Today was the last day of the job I have held for eight years. I am thrilled to be starting a new adventure but sad too. My coworkers gave me a party today and they brought vegan treats. Only the second time I’ve ever had “communal” food that I haven’t brought there myself. They were delighted that I had to stand there trying to figure out what I wanted to eat. I had to laugh at how solicitous they all were about whether I was going to be able to ride my bike to my new job. When I told them that I would be able to they were relieved and happy.
And then they gave me cards with lovely messages in them and a gift card to Half Price Books that they had all pitched in for–$100! That almost made me cry.
Tomorrow begins my library adventure.
I finished reading Harold Bloom over the weekend but I am in no state at the moment to write about it. I also finished The Journal of Jules Renard. When I posted about it before I had said that I didn’t like it at first but that then I liked it. Well, now that I’m done my final assessment is “meh”.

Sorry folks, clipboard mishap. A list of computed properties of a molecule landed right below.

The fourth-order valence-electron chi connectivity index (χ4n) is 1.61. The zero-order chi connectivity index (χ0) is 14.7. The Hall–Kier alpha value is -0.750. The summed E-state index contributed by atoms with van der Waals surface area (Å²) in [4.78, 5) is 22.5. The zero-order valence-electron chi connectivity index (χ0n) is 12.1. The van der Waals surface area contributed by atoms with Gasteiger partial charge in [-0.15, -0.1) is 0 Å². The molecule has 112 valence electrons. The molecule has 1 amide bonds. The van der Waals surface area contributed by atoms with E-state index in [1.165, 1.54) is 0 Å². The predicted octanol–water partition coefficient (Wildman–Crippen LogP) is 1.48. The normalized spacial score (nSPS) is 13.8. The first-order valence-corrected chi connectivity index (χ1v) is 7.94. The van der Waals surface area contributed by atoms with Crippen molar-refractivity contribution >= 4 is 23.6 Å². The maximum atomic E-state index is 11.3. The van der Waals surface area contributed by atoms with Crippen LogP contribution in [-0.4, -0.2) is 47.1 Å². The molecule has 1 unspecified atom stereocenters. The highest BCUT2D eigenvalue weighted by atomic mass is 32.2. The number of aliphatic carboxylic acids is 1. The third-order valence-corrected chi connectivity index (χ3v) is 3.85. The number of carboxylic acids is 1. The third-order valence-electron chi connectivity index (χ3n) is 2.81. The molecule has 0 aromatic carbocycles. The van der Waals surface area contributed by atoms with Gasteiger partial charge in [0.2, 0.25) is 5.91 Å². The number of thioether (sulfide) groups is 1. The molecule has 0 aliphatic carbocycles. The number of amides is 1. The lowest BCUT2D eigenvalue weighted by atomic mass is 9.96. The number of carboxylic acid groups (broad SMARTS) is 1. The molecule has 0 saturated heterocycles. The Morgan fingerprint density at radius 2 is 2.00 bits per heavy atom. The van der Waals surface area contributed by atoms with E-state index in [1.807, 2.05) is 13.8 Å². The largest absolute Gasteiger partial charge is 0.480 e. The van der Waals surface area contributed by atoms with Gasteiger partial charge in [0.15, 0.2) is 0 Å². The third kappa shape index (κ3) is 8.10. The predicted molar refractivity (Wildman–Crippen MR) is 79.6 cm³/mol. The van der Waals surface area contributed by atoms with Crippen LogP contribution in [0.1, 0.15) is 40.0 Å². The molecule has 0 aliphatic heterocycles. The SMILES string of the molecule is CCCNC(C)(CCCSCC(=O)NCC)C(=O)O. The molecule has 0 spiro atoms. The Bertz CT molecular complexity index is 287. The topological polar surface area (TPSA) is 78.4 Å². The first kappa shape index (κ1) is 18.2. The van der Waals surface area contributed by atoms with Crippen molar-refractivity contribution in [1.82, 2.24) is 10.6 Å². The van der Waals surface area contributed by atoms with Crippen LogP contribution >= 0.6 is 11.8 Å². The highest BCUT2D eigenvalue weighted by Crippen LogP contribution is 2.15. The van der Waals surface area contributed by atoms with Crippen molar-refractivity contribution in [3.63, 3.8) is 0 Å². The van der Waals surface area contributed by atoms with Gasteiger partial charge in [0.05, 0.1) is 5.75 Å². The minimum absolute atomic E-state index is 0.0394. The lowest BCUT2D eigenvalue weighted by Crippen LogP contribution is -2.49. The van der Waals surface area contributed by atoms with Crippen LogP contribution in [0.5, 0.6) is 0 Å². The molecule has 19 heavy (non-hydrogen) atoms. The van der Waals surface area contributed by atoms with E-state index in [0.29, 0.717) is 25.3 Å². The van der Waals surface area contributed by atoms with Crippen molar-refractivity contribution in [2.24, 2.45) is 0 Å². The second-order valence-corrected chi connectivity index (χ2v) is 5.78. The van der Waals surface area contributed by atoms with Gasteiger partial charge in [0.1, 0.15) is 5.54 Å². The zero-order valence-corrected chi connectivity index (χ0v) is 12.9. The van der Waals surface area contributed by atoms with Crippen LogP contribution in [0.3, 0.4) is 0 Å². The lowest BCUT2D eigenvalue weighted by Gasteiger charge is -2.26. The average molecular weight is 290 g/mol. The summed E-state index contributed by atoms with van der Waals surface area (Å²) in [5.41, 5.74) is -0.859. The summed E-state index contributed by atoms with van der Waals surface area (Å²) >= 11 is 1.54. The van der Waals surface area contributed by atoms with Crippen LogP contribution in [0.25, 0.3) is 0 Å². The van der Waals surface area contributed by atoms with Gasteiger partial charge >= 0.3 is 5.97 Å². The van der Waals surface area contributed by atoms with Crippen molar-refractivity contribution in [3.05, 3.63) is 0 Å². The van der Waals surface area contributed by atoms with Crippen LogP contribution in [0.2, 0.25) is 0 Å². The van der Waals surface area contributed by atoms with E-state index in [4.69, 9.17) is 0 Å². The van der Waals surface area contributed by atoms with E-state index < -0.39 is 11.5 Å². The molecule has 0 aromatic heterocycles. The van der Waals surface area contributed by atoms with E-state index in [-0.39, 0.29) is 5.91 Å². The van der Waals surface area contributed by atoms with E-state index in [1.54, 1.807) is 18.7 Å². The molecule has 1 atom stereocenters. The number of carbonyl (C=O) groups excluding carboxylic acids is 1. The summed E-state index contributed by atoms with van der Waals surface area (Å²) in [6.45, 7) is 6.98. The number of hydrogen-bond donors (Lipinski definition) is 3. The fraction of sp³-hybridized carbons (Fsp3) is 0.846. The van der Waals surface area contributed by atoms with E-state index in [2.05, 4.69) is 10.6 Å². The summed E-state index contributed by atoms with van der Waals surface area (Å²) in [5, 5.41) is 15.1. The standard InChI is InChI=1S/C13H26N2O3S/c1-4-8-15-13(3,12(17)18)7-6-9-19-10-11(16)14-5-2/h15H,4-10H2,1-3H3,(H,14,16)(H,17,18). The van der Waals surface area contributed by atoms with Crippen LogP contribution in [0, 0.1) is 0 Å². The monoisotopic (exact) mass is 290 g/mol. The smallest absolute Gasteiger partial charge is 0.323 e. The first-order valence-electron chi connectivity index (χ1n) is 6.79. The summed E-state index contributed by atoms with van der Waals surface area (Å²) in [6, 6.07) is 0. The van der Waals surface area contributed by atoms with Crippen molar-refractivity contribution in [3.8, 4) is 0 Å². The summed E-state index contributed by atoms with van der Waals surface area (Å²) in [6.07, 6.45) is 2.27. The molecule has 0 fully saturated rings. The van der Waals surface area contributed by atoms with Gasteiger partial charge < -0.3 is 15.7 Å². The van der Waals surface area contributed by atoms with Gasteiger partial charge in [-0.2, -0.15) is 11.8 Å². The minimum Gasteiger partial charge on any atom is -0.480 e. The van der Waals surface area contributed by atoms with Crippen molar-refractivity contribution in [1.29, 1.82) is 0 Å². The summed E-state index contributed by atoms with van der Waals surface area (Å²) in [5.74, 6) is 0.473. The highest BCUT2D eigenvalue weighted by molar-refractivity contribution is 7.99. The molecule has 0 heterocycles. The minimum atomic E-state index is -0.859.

There are lots of lovely little gems in it like, “A beautiful line of verse has twelve feet, and two wings.” But when I read journals I like to read them to get an intimate sense of the person who wrote them and that was lacking here. Most of the entries consisted of only a sentence or two. I don’t think Renard wrote just that sentence for that day, I think the editors pulled it out of longer entries. There is also no sense of time passing, no sense of a progression of thought or artistic development. If it weren’t for the frequency of the lovely sentences, I would have given up on the book long ago.
This is the first English translation of anything from Renard’s journals. It is too bad too because it will not make people interested in reading more, nor will it make people interested in Renard and his other work. I think the book would only be of note for people who are already familiar with Renard. So if you already know and love Renard, chances are you will enjoy this book. If you like aphoristic sentences, you will probably enjoy this book too. If you want to get to know Renard and his social set, read something else.